British celebrity chef Jamie Oliver has also been experimenting with and spreading the word about a uniquely New Zealand product, avocado oil, which he has tipped as the next ‘it’ food ingredient. While refined avocado oil has been used for cosmetic purposes for many years, it was only in early 2000 that a couple of companies in New Zealand started processing extra virgin cold-pressed avocado oil. Tastier than most oils, with a ‘good fat’ profile similar to that of olive oil and as many uses, avocado oil looks set to make a large impact on the food market.
But that’s just the tip of the iceberg. Walk into any food shop and you’ll find yourself wondering about the sheer imagination involved in the production of most of the local foodstuffs. From walnut growers turning their produce into oil, paste and flour to the revival of ancient European products such as verjuice and artisan bread-makers working with Maori chefs to create New Zealand breads with indigenous ingredients, there’s hardly a culinary stone left unturned in this country. It’s no surprise that, on last count, there were a total of 2000 specialty food and beverage manufacturers, employing more than 33,000 people.
One of the reasons that there is such variety in the foodstuffs produced in New Zealand is the variation in climates within the country. Errol Hitt of Eight Moon Saffron was the pioneer of the saffron industry in New Zealand and his award-winning saffron is considered equal to the world’s best. In 1993, inspired by a throwaway comment on the radio, he decided to plant some Spanish corms at his farm in Rangiora, North Canterbury. “Right from the very first harvest it was good, partially because we were in the right place. If you drill a hole around here, straight through the earth, you come out around Spain or Portugal. Plus we’ve got a bit of a microclimate in Rangiora. It’s a bit frosty in the winter, quite dry in the summer, and that’s exactly what saffron needs.” His success with what is called the King of Spices has led him into extending the business and now, as well as the pure saffron threads, he offers saffron-based honey, marinades, chocolates and oils.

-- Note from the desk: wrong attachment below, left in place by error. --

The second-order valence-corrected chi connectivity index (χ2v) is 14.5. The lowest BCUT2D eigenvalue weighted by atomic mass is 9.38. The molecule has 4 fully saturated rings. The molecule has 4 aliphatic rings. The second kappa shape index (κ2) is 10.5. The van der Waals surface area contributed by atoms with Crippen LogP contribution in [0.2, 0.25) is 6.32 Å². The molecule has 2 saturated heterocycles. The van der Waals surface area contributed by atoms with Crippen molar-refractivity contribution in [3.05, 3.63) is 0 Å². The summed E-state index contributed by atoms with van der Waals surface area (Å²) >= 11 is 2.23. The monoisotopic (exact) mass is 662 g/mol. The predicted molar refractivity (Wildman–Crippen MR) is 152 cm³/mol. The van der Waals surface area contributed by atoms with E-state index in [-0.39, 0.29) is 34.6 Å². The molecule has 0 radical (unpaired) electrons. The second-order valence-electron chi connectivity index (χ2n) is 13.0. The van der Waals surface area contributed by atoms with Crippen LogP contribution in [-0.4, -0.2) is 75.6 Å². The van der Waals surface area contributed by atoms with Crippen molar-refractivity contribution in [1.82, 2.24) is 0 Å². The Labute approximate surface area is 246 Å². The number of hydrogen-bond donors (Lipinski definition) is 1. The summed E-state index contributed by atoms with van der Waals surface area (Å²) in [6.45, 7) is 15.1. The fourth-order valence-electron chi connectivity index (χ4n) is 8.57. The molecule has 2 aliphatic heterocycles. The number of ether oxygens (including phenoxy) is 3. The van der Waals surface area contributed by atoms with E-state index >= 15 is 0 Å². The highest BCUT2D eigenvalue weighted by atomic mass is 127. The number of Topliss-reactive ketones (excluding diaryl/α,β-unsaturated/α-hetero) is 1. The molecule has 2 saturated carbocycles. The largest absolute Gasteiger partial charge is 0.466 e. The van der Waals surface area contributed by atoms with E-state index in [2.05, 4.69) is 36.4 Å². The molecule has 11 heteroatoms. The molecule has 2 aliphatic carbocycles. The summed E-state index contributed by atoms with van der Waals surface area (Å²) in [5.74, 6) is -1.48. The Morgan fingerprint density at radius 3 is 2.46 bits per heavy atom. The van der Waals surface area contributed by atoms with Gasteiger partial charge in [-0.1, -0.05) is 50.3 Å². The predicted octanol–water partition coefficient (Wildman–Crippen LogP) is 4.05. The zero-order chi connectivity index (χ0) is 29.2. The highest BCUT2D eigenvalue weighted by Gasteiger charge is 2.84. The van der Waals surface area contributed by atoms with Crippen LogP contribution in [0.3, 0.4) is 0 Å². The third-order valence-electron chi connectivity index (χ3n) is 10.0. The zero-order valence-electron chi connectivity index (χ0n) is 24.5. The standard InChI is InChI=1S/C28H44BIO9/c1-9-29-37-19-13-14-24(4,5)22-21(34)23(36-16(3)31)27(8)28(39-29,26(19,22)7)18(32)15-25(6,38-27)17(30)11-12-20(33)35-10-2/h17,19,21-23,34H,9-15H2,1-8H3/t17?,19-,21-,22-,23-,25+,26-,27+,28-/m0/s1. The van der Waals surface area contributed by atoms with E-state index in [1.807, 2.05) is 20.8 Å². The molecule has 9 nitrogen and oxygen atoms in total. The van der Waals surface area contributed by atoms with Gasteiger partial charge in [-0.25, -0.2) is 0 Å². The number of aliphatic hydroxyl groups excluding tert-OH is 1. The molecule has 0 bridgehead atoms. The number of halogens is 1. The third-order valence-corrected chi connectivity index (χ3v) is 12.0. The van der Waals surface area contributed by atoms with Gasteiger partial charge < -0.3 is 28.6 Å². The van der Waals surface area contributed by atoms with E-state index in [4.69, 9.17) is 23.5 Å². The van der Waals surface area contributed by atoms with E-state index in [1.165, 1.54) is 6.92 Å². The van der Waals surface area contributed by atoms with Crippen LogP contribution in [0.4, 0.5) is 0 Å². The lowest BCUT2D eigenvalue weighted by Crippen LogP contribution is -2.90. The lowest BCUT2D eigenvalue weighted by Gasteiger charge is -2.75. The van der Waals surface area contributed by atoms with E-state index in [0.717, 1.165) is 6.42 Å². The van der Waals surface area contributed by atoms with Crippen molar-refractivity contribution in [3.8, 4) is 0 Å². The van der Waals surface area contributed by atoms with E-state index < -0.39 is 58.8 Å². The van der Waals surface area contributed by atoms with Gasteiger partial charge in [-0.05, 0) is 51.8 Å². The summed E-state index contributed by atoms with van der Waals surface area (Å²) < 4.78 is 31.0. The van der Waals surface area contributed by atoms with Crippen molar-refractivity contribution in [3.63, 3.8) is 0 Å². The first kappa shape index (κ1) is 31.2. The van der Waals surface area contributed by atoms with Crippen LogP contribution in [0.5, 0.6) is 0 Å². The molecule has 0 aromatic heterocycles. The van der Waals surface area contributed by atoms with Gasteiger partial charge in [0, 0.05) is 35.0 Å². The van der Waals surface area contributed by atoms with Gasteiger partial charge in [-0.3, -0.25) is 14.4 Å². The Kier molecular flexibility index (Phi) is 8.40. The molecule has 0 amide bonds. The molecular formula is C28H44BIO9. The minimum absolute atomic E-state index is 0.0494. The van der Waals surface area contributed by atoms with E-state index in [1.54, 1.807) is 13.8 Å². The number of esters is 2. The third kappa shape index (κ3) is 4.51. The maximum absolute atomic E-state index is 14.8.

“It used to be thought New Zealand was a temperate climate,” says Simon Wilson, “and therefore couldn’t sustain the kind of horticulture and viniculture that characterised Mediterranean countries. That might be generally true but it isn’t true of all parts of New Zealand and it doesn’t follow that we can’t grow a whole range of things whether it’s grapes, olives or any number of gourmet foods if the right location is chosen.” It is something that Tina Duncan has also noticed. “We’ve got a very interesting climate here with pockets of different sorts of microclimates. This is why we can grow tropical fruits up in the north. There are areas around Coromandel where they started growing tea at one stage and we’re producing our own truffles.”
With all this interest in food can New Zealand now be said to have its own national cuisine? “There’s been quite a bit of discussion about whether there is a national cuisine,” says Wilson, “and there’s a strong consensus that I think different people reached independently. Our cuisine is a matter of taking the fresh local produce, particularly things like seafood, beef and lamb, and using it with the best of whatever foodstuffs have arrived in the country from all over the world. Our chefs and our home cooks are not afraid to mix and match, to experiment, to find really quite delightful tastes. That has created a strong and taste-orientated cuisine that now dominates our restaurants and many people’s homes.” Forget the hobbits, New Zealand food is a whole new world just waiting to be discovered.
Charred Lamb with Fresh Peach and Roasted Pepper Salad
From Tina Duncan of Savour New Zealand.
1 leg of lamb, butterflied and trimmed of all fat
1 t freshly ground coriander
¼ t ground cayenne
½ t ground cumin
½ t black pepper
Brush a roasting pan with olive oil and arrange the lamb in the pan. Sprinkle with the spices and salt and massage into the flesh. Set aside until ready to cook.Preheat oven to 200°C. Brush lamb with olive oil and roast for 20 to 25 minutes until medium rare. Remove from the oven. Alternatively, lamb may be cooked on the barbecue.
4 green peppers, seeded and sliced
4 red peppers, seeded and sliced
1 teaspoon sugar
5 tablespoons olive oil
Salt and freshly ground pepper
10 fresh peaches, skinned, stoned and sliced
1½ teaspoons toasted cumin seeds
¼ teaspoons cayenne pepper
Spread the pepper slices in a roasting dish and sprinkle with sugar, olive oil, salt and pepper. Roast uncovered in a preheated oven at 190°C for one or more hours, until some of the edges turn brown and crunchy. Stir frequently to prevent burning. Toss with peach slices and sprinkle with cumin seeds, cayenne, salt and lemon juice.Slice lamb and toss through salad, pile on a platter and serve.